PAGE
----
“Having access to funding was a problem in South Africa. So I had togo outside the continent for backers,” noted Chalef.
He solved that dilemma with organic funding from institutions. He alsotapped into venture capital funding.
Chalef also faced design challenges in building up capacity. That wentalong with developing the system.
“KnowledgeTree is well-known globally but oddly enough has littlevisibility in Europe and the U.S., which are the main commercialmarkets,” said Pelz-Sharp.
That assessment is driving Chalef to raise his company’s profile. A U.S. office in North Carolina is helping to get a focusoutside South Africa. So are new product versions with more features.
Those efforts gained KnowledgeTree more notoriety recently. Thecompany was nominated for the Forge.net Community Choice Awards thisyear.
Field Wide Open
Open source vendors are starting to make a mark in ECM, according toPelz-Sharpe. For instance, Alfresco has captured a few headlines, asthey have the marketing savvy that many open source projects lack.
Alfresco, as an example, has strong funding and is staffed by formerbig wigs from Documentum, Business Objects and Interwoven. Nuxeo, fromFrance, has also done well with open source in this market, thoughon a more more low-key level. They have exploited France’s penchant for all thingsopen source and used that as a bridge, expanding first into the UK andnow the U.S., explained Pelz-Sharpe.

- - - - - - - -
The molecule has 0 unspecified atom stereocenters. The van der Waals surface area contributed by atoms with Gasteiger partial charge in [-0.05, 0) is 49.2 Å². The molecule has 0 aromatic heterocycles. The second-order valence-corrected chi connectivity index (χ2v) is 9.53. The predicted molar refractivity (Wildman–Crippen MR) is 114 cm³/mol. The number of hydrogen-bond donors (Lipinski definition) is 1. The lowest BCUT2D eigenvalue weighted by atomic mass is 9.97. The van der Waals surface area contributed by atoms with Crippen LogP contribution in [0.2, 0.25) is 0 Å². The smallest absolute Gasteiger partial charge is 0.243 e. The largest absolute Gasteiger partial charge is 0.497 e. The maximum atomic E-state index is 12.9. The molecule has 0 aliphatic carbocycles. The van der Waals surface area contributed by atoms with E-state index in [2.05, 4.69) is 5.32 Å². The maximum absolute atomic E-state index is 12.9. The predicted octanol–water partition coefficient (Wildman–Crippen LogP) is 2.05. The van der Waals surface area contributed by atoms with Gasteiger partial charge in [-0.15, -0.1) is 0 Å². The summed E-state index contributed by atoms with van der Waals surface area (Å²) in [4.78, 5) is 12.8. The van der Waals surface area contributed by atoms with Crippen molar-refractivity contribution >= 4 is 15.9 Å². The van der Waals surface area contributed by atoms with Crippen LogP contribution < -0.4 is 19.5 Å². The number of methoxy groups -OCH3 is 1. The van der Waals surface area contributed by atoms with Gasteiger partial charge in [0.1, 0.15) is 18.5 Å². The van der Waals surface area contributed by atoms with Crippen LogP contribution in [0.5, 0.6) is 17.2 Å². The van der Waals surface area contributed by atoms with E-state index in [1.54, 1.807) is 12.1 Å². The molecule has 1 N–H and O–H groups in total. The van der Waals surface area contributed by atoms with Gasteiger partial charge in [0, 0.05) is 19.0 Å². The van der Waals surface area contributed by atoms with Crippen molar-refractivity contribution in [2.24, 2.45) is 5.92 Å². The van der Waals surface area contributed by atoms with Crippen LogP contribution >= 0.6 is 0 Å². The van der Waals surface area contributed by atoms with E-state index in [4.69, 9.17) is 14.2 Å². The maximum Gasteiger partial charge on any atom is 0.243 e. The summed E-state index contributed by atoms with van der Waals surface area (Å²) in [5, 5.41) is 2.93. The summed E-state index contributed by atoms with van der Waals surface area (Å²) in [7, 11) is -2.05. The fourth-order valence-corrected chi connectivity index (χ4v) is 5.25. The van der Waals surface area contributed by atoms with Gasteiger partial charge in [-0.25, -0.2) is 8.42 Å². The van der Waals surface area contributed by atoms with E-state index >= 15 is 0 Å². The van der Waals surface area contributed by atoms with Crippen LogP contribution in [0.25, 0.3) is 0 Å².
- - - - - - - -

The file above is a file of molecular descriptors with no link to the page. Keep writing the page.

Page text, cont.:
“KnowledgeTree has a fairly substantial following too and is well-known particularly in markets not well-served by traditional vendors,such as India and Africa,” he said.
Without a doubt, 2009 has been the year for open source ECM providersdue to the troubled economy worldwide and the perception that opensource solutions are cheap, he concluded.
“We saw a very vast undeserved market. Many small organizations lackan ECM solution because they can’t pay a high price for one,” Chalefsaid.
KnowledgeTree sells its ECM solutions at a price point that allows themanager to undertake the purchase without major corporate funding. Forexample, a typical purchase starts at US$2,000 and ranges upwarddepending on the number of users, he explained.
That pricing strategy appears to be working. The company experienced 22 percent in quarterly growth between Q1 and Q2 this year. In addition,KnowledgeTree saw an 88 percent year-end growth in 2008 over 2007,Chalef noted.
“Open source has seen a significant growth spurt,” said Chalef.
More To Come
Chalef has set his sights on developing new versions of KnowledgeTreethat will include a social application to document management. Thiswill allow collaboration among users of the program, adding aFacebook-like element, he said. Among his targeted new sales will betwo new markets.
“It will allow more interaction with users and offer a trustplatform,” he said. “I have seen significant uptick in interestfrom federal government and life science spaces in meeting complianceregulations.”
KnowledgeTree already has a Web-based platform for Linux and Windows.The company is adding the ability for users to access Mac platforms.Another feature soon to be added is interdependability amongplatforms.
Two more features Chalef sees as rocketing new sales for the companywill be a built-in Web content management capability that will allowusers to publish documents to Web sites. KnowledgeTree will alsoprovide access to other repositories.